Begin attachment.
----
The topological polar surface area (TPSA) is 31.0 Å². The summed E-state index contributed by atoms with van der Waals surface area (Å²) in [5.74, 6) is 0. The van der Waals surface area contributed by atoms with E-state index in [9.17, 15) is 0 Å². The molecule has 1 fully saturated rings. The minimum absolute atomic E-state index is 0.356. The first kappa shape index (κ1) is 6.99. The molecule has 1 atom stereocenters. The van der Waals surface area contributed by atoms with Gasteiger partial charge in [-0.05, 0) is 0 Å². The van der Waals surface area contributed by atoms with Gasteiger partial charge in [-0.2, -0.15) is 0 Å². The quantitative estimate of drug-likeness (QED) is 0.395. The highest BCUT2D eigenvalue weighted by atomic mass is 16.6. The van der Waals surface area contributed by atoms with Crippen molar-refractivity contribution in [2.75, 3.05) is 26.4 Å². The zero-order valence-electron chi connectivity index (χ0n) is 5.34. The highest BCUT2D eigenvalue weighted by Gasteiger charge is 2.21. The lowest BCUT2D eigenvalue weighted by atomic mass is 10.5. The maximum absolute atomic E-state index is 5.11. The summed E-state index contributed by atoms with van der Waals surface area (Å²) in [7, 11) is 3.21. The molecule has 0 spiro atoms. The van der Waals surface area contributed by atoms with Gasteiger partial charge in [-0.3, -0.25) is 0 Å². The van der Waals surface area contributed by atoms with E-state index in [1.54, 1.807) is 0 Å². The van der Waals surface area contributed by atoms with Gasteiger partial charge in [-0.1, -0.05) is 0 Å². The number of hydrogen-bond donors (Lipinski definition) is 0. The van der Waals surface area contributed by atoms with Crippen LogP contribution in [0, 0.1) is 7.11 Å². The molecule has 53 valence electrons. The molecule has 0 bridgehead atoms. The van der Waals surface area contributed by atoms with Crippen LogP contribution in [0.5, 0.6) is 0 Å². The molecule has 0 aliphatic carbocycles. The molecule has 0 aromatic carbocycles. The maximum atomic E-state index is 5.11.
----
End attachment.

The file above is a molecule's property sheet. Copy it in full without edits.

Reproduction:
The topological polar surface area (TPSA) is 31.0 Å². The summed E-state index contributed by atoms with van der Waals surface area (Å²) in [5.74, 6) is 0. The van der Waals surface area contributed by atoms with E-state index in [9.17, 15) is 0 Å². The molecule has 1 fully saturated rings. The minimum absolute atomic E-state index is 0.356. The first kappa shape index (κ1) is 6.99. The molecule has 1 atom stereocenters. The van der Waals surface area contributed by atoms with Gasteiger partial charge in [-0.05, 0) is 0 Å². The van der Waals surface area contributed by atoms with Gasteiger partial charge in [-0.2, -0.15) is 0 Å². The quantitative estimate of drug-likeness (QED) is 0.395. The highest BCUT2D eigenvalue weighted by atomic mass is 16.6. The van der Waals surface area contributed by atoms with Crippen molar-refractivity contribution in [2.75, 3.05) is 26.4 Å². The zero-order valence-electron chi connectivity index (χ0n) is 5.34. The highest BCUT2D eigenvalue weighted by Gasteiger charge is 2.21. The lowest BCUT2D eigenvalue weighted by atomic mass is 10.5. The maximum absolute atomic E-state index is 5.11. The summed E-state index contributed by atoms with van der Waals surface area (Å²) in [7, 11) is 3.21. The molecule has 0 spiro atoms. The van der Waals surface area contributed by atoms with Gasteiger partial charge in [-0.3, -0.25) is 0 Å². The van der Waals surface area contributed by atoms with E-state index in [1.54, 1.807) is 0 Å². The van der Waals surface area contributed by atoms with Gasteiger partial charge in [-0.1, -0.05) is 0 Å². The number of hydrogen-bond donors (Lipinski definition) is 0. The van der Waals surface area contributed by atoms with Crippen LogP contribution in [0, 0.1) is 7.11 Å². The molecule has 53 valence electrons. The molecule has 0 bridgehead atoms. The van der Waals surface area contributed by atoms with Crippen LogP contribution in [0.5, 0.6) is 0 Å². The molecule has 0 aliphatic carbocycles. The molecule has 0 aromatic carbocycles. The maximum atomic E-state index is 5.11.